My last few columns have mostly dealt with problems with Apple’s iOS 10 Music app. There are plenty of these, and while there are workarounds for some of the changes, many of the missing features are just gone.
This week, it’s time to step back from what’s broken, and answer a few questions about how iTunes works: I look at file conversion, playlists, and album artwork.
Does iTunes convert?
Q: My iTunes library contains a lot of MP3 files that I ripped with software other than iTunes. When I add these files to iTunes, or sync them to my iPhone, does iTunes convert them to AAC files? If so, does this mean that the files take up extra space on my hard drive?
There are two questions here. The first is about the file formats that iTunes supports, and the second is about syncing.
Since iTunes uses AAC as its default format for ripping CDs, and files purchased from the iTunes Store are in that format, many people think that iTunes only handles AAC files. iTunes supports files in the following formats: AAC, MP3, WAV, AIFF, and Apple Lossless. (It also supports Audible audiobooks.) iTunes can store and play files in any of those formats. Also, there seems to be a common belief that AAC is a proprietary audio file format created by Apple. This is not the case. AAC stands for Advanced Audio Coding, and is part of the MP4 specification.
iTunes only converts files in two specific situations. The first is when you add WMA files to an iTunes library on a Windows PC. When you do this, iTunes converts them to the format you’ve set in the Import Settings dialog of the General preferences, because it does not support the WMA format. iTunes does not, however, delete the original WMA files, and it’s up to you to do so if you don’t want to keep them.
The second is when you tell iTunes to convert high bit rate files to lower bit rate versions during a sync to an iOS device. You control this on the Summary pane of your iOS device when syncing.
When iTunes performs this conversion, it doesn’t keep two versions of the files, but converts the files on the fly, putting the lower bit rate versions on the iOS device. This allows you to save space on your iOS device by choosing a lower bit rate for syncing, yet keeping higher bit rate versions of your files in your iTunes library.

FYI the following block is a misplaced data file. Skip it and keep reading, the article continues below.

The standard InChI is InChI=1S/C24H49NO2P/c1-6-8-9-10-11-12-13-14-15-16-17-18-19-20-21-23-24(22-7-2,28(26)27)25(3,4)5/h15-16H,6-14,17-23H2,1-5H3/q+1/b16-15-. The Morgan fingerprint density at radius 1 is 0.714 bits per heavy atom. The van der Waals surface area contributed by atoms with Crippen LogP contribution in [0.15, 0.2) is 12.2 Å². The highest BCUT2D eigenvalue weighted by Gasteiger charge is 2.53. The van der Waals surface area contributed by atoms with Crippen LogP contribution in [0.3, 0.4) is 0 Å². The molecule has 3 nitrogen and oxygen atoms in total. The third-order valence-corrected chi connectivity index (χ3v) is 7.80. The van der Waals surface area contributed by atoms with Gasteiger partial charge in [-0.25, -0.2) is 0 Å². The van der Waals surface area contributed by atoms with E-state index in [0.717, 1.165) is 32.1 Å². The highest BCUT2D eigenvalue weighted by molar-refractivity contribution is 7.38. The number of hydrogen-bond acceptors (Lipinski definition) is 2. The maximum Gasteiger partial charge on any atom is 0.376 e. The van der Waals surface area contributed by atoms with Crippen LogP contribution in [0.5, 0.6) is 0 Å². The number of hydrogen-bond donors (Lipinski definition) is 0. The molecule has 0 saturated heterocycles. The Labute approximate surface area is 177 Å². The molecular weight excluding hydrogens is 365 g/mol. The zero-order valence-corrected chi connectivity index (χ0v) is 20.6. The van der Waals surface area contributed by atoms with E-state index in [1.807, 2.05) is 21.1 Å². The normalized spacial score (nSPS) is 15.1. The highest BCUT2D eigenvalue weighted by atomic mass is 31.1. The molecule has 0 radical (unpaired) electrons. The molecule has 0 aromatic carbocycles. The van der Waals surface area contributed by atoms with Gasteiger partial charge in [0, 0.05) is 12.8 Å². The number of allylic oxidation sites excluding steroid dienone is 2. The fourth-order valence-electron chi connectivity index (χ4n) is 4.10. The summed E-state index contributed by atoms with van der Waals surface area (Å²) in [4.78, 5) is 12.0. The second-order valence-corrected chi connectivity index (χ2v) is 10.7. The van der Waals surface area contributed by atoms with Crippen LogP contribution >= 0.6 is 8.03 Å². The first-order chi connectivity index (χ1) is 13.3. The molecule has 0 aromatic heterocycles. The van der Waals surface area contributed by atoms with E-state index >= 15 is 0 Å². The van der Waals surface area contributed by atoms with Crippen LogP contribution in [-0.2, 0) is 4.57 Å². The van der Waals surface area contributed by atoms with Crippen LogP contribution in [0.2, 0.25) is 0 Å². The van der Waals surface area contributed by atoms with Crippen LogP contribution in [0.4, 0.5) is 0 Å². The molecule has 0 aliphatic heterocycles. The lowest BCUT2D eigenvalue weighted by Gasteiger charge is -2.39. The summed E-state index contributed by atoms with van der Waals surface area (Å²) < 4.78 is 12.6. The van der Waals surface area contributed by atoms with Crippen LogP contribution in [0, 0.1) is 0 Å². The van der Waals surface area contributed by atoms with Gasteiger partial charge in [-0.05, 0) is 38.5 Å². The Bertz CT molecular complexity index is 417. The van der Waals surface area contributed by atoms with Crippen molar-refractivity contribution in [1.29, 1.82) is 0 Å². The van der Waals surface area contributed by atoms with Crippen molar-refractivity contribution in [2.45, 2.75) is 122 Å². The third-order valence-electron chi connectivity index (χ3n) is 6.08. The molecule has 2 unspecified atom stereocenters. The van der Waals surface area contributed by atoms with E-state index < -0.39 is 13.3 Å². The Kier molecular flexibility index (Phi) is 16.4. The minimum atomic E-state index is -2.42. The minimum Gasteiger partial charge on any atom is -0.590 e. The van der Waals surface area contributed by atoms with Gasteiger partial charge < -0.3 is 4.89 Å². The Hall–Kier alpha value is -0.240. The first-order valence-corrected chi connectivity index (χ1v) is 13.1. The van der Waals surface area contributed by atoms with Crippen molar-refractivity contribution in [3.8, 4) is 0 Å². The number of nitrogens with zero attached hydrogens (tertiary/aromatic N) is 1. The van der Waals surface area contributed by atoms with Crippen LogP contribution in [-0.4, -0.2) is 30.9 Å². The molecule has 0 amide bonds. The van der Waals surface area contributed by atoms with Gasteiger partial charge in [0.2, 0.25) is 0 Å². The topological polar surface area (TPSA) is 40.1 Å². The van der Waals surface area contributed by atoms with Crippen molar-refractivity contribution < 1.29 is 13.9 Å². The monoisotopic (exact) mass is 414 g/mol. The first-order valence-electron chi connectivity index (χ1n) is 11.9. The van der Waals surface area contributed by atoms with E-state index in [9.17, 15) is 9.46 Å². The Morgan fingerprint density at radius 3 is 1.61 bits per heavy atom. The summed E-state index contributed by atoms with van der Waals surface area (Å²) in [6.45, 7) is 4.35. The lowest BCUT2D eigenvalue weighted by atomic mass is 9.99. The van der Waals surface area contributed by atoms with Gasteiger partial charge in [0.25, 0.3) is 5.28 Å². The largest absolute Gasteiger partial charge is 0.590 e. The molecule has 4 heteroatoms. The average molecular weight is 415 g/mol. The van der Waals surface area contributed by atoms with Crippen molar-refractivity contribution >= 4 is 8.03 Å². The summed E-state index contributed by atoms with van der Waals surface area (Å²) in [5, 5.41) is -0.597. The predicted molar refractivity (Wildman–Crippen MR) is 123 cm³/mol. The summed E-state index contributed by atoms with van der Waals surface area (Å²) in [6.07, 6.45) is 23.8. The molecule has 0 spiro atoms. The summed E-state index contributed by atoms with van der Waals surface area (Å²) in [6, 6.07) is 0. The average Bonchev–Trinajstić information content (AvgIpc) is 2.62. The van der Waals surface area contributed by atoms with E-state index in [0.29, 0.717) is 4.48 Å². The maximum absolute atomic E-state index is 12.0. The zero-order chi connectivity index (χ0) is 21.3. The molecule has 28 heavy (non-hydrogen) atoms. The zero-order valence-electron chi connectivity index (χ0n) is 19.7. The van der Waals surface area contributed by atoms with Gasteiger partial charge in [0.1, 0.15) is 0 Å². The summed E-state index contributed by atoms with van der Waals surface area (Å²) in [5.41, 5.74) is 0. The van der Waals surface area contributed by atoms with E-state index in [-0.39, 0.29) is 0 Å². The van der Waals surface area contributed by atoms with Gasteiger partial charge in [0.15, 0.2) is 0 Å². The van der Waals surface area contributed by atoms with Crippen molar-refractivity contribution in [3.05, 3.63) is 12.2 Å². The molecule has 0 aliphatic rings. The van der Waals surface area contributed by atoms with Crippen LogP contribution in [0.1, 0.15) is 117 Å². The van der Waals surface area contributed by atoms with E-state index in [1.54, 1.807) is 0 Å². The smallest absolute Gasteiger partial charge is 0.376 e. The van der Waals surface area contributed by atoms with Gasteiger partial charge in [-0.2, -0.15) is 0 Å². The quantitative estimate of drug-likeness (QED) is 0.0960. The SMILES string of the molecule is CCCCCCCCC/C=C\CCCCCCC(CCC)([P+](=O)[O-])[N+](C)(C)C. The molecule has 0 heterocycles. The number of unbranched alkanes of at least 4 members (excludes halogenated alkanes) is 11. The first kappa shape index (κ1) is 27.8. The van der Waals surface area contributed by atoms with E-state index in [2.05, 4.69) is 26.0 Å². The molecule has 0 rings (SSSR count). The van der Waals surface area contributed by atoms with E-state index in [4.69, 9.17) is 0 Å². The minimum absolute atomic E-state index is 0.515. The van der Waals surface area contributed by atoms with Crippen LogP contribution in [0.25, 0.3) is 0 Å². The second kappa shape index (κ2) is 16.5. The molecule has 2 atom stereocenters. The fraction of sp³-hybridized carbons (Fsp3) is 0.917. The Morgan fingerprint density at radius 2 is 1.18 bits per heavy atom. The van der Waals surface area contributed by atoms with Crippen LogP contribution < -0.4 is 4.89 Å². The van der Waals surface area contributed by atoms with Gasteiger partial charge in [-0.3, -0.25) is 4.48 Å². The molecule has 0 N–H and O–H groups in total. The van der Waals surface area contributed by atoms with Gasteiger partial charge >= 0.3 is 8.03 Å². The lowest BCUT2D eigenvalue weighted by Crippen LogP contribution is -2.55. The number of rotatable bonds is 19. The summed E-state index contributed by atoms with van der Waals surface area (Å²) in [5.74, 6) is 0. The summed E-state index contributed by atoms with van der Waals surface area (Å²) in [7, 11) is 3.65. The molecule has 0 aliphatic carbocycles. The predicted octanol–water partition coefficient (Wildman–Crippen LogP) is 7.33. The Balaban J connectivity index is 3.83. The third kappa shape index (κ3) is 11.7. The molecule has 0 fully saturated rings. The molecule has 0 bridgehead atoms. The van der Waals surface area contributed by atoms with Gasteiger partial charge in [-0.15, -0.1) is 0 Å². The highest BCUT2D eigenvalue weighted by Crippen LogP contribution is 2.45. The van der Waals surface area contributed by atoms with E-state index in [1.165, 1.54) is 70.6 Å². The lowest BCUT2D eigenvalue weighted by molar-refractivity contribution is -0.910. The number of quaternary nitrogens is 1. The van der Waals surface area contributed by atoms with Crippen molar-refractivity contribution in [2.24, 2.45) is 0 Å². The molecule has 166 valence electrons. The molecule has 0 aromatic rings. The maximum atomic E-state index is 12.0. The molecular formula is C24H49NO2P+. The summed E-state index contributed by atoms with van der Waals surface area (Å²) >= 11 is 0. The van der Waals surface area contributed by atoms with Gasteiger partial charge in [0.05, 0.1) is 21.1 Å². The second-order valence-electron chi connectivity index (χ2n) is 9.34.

Which playlist is a song in?
Q: I have lots of playlists in my iTunes library. Sometimes I want to find which playlist a specific song is in. Is there any way I can do that?
If you right-click or Control-click a song you can choose Show in Playlist to see all the playlists that contain the song.
Choose one of the playlists from the sub-menu to go to the selected track in that playlist.
Deleting an artist
Q: Is there any way to remove all of an artist’s music from my iPhone? I only see options to remove songs or albums.
It’s not easy to find how to delete music from the iOS Music app. To delete a song or album, find the item, then tap and hold until a dialog displays. Tap Remove or Delete from Library. This works for music you’ve synced, or for music you’ve download from the cloud. If you try to do this with an artist, the only option available is to start an Apple Music radio station.
You can, however, delete an artist’s music if you know where to look. Go to Settings > Music > Downloaded Music, and you’ll see a list of the music on your iOS device, listed by artist. Swipe to the left on an artist’s name and then tap Delete to remove their music.
Since each entry in the list shows how much space an artist’s music takes up, you may want to do this when you need some free storage on your device.
Artwork in my car
Q: My car system only supports low-resolution album art, but I have lots of artwork in my iTunes library that is very high resolution. Is there a way to reduce the file size of all my artwork? I have a big library so I need a solution that doesn’t require me to do this track by track.
Doug Adams’ $2 Re-Apply Downsized Artwork does exactly what you want. You select some tracks, set the resolution you want, run the app, and it changes the artwork. There are lots of options for the final artwork: size, padding, and more. The only limit is that iTunes won’t let it work on more than about ten or twenty tracks at a time.
Another app from Doug Adams, the $5 M3Unify can export files from your iTunes library while downsizing album artwork. If you only want to prepare some tracks to view in your car, you might want to use this.
Have questions of your own for the iTunes Guy? Send them along for his consideration.